Watch Your Customer’s Back With Remote Video

Leaps in technology and affordability associated with video, networking and mobile devices have greatly expanded the feasibility, demand and opportunities of remotely viewed surveillance video. Learn the steps to bring your clients the solutions they need to more effectively manage safety and operations.

Remote viewing isn’t new. It has been around since the 1970s when the government funded the $20 million “StarGate” project to research paranormal powers for viewing objects that could not be seen with “normal” technology.

Fast-forward 25 years and paranormal becomes normal when companies like IQinVision and Axis Communications make IP video appliances a reality and pioneer commercially viable products. Add LAN and WLAN connectivity and the only limitations were your engineering capabilities and the imagination of your sales team. Welcome to the world of “many-to-many” video applications.

Today, the interesting technologies that do video content analysis (VCA) are fun but require several more levels of technological and business application knowledge to apply effectively. So let’s leave them be for this article and focus on the basics of what remote viewing represents for you, the installing security integrator, and your clients.

Help Clients Cover More Ground

Simple remote video applications can make your customer’s business operations more efficient and perhaps streamline maintenance responses. These are two good reasons to think about remote video viewing solutions. The trends that support this assertion are:

  • Video technology, appliances and applications have improved dramatically the past eight years.
  • Communication technology, reliability, lower data costs have driven adoption rates.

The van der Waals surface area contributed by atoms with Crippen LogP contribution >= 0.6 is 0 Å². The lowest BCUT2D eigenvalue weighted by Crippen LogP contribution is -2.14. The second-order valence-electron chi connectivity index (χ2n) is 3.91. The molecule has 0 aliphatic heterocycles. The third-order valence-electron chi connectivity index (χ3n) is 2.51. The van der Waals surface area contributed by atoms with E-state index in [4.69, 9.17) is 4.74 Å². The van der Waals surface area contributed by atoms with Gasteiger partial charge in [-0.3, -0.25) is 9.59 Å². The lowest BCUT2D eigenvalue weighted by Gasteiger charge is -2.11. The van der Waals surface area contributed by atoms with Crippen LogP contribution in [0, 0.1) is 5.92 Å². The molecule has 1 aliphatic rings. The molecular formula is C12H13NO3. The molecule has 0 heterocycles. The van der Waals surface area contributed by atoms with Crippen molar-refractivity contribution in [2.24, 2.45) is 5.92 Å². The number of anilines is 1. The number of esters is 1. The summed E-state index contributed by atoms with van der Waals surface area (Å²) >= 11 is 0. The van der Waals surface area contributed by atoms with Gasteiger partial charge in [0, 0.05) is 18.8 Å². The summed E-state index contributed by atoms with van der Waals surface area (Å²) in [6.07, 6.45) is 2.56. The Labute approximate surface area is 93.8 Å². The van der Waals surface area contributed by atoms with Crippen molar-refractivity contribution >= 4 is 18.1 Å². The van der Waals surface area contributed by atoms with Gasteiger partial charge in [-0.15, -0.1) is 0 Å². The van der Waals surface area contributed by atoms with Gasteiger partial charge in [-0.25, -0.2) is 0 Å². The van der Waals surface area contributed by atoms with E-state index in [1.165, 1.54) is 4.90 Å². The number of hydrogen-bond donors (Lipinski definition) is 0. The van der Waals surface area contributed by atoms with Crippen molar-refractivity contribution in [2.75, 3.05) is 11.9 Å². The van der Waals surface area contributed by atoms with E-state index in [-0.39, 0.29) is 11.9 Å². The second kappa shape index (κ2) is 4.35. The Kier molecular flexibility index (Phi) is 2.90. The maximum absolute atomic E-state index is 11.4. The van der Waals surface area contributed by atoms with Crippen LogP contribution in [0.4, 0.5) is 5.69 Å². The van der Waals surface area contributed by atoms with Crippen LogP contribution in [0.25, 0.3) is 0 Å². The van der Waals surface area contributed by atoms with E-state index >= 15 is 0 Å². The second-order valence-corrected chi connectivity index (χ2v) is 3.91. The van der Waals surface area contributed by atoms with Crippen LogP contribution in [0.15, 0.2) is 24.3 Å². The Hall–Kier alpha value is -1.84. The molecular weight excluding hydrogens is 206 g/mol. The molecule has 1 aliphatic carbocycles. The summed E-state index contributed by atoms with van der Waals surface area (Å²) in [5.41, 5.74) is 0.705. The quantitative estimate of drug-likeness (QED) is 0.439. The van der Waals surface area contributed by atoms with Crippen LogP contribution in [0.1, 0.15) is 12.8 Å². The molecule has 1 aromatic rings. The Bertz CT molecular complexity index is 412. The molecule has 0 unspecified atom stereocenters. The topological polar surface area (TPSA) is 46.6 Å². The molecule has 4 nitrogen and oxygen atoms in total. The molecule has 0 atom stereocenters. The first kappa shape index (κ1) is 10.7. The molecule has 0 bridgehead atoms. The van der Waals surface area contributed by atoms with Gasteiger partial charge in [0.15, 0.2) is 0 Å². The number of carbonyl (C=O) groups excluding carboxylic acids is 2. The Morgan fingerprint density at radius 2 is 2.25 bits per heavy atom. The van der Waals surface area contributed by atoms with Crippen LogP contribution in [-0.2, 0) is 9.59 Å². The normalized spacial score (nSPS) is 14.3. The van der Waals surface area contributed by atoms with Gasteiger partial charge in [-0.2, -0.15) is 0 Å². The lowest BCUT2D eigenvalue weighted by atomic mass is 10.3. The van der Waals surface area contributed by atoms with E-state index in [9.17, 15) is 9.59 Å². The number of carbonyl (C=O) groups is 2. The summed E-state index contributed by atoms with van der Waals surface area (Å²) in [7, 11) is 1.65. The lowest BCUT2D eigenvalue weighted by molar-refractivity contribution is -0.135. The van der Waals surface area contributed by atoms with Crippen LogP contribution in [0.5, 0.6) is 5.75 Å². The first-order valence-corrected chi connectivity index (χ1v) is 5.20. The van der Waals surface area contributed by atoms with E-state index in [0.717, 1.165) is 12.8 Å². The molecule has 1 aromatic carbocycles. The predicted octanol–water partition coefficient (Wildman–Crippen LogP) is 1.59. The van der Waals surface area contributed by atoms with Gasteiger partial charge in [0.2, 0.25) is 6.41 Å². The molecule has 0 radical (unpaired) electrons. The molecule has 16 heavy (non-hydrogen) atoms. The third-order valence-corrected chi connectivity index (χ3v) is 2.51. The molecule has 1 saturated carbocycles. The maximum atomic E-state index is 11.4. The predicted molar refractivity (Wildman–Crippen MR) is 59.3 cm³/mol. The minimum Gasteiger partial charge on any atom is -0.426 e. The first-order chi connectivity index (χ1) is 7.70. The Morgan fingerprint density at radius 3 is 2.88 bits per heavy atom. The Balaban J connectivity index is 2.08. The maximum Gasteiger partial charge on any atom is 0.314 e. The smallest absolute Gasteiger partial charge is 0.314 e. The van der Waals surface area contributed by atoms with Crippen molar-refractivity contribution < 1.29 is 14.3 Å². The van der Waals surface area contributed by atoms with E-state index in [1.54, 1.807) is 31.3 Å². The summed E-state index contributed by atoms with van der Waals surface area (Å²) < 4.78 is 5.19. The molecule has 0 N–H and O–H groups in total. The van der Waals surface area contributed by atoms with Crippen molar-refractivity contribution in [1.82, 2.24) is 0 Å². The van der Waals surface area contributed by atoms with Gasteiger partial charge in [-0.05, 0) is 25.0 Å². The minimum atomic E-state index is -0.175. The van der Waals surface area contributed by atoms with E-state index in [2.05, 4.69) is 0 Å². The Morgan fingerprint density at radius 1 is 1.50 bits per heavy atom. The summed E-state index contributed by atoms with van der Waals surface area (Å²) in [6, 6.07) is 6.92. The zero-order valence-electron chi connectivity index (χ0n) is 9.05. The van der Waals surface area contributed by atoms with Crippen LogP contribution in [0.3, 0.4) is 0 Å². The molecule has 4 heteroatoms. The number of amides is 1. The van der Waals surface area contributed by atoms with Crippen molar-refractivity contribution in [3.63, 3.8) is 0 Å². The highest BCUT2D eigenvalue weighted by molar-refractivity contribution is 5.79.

• Mobile video and communication technologies delivered on smartphones is driving accessibility of video data in new and more flexible ways.

Understanding a few basic principles will clarify how these three factors have converged to make remote viewing of video practical and mainstream for businesses. The first step is to define why your customer would want to remotely view video. Here are a few reasons:

  • How much “unproductive” time does your customer spend a day away from their business?
  • Is customer service a concern when the owner is not on the premises?
  • How is training provided for employees and how is it audited for compliance?
  • Compliance to safety regulations and training should be periodically monitored.

So how can you help your customers defy the laws of physics and be in two places at once? With simple remote video solutions. This is perfectly legitimate if their normal routine of business includes lots of driving around to check on remote facilities, stores, people or processes. Gas isn’t cheap and neither is their time. The logical answer to pragmatic travel routines is using remote video to confirm you must travel due to an event or exception. It will also help to plan the right response or bring the right tools and people with you.

If ‘Push’ Comes to Shove, Try the ‘Pull’ Approach